A look back at 2015 at The F-Word
Lissy Lovett // 29 December 2015
This is a round-up of some of our posts from 2015. If there was a post that you particularly loved (or hated!) this year at The F-Word then let us know in the comments. You can find all the older posts from The F-Word at this link.
Some of the biggest stories in UK feminism this year for us were Protein World’s unfortunate advertisement, Germaine Greer’s unhelpful views on transgender issues and the film Suffragette including Sisters Uncut’s protest at the premiere. We had pieces responding to other feminist issues in current affairs like this nonsense from Dr Aric Sigman, this nonsense from the Independent, the furore surrounding Tim Hunt’s comments, some of the restrictions on HIV prevention drugs available to women and the closure of the Broken Rainbow Helpline.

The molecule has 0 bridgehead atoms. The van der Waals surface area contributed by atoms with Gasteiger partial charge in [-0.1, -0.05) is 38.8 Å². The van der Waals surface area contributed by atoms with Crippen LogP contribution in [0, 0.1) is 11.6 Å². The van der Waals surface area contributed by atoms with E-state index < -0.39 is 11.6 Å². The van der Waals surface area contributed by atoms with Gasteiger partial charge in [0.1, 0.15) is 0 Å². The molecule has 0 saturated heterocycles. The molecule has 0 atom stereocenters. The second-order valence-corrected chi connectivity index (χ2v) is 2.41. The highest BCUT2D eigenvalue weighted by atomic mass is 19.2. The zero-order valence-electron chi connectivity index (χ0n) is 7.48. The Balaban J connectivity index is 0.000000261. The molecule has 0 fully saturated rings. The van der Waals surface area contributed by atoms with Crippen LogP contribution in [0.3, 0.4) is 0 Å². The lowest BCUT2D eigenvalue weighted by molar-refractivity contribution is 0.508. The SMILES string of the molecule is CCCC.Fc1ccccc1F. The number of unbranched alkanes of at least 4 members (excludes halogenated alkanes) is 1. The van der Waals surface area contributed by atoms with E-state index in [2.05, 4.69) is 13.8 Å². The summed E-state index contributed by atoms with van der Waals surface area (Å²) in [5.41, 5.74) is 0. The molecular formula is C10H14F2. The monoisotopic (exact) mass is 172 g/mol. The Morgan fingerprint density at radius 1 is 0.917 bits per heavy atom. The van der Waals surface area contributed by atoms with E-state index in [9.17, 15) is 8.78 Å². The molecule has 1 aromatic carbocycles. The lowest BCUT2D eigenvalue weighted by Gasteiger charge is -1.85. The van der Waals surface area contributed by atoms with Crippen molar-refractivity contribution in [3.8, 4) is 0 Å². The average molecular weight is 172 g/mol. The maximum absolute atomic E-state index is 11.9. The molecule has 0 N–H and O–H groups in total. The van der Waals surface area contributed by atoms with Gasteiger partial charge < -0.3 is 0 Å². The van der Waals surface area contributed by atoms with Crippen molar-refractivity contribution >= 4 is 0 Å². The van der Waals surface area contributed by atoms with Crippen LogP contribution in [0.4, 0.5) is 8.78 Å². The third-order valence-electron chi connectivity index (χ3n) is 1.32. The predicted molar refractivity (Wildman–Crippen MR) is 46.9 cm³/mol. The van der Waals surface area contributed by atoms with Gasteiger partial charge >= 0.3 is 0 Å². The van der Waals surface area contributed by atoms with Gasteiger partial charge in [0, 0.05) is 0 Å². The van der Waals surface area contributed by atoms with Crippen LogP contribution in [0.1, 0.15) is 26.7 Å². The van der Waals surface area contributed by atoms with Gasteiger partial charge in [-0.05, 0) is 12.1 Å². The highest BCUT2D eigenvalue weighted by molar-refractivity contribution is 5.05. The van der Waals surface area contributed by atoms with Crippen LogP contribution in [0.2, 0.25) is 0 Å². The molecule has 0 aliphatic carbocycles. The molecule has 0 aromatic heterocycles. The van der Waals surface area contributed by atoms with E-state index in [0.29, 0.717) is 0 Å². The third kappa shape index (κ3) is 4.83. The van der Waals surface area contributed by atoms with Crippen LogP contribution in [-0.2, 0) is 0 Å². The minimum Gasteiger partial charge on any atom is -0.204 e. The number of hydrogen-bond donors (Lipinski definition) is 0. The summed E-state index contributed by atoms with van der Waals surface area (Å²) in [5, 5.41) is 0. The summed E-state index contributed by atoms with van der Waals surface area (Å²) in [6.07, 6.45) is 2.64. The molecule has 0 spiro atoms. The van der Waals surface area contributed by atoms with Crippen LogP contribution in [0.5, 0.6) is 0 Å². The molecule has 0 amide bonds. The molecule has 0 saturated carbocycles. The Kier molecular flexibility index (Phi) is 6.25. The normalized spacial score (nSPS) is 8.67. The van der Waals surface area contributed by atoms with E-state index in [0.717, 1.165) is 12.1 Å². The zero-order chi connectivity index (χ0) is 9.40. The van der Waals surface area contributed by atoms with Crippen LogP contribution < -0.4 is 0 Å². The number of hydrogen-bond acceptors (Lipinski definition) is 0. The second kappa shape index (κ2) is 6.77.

Lots of interesting people blogged for us over the year. They wrote about feminist awakenings, the objectification of women, sexism in schools, intimidation and misogyny, abuse, high heels, and a really funny post about intimate hygiene products. There were also thoughtful posts on terminology like “mansplaining” and “trigger warning”.
In our reviews section, we gave feminist critique to some mainstream television programmes including Louis Theroux’s documentary, Raised By Wolves and Orange is the New Black. We also considered films including Girlhood, books including Louise O’Neill’s Asking For It, exhibitions including Idil Sukan’s comedy photography, music including Florence + the Machine and theatre and comedy at the Edinburgh Festival. Our features included pieces on gender equality within music, the continuing lack of women on panel shows, and interviews with Desiree Akhavan, Elisabeth Subrin and Ste McCabe.
Lastly we had a few new faces join The F-Word team this year, including me. We’re always interested in hearing from new writers, and if you’d like to write for us in 2016 then you can find out how here.
The image is of the number 2015 created with small lights against a dark background. It is by Fraxinus Croat and used under a creative commons licence.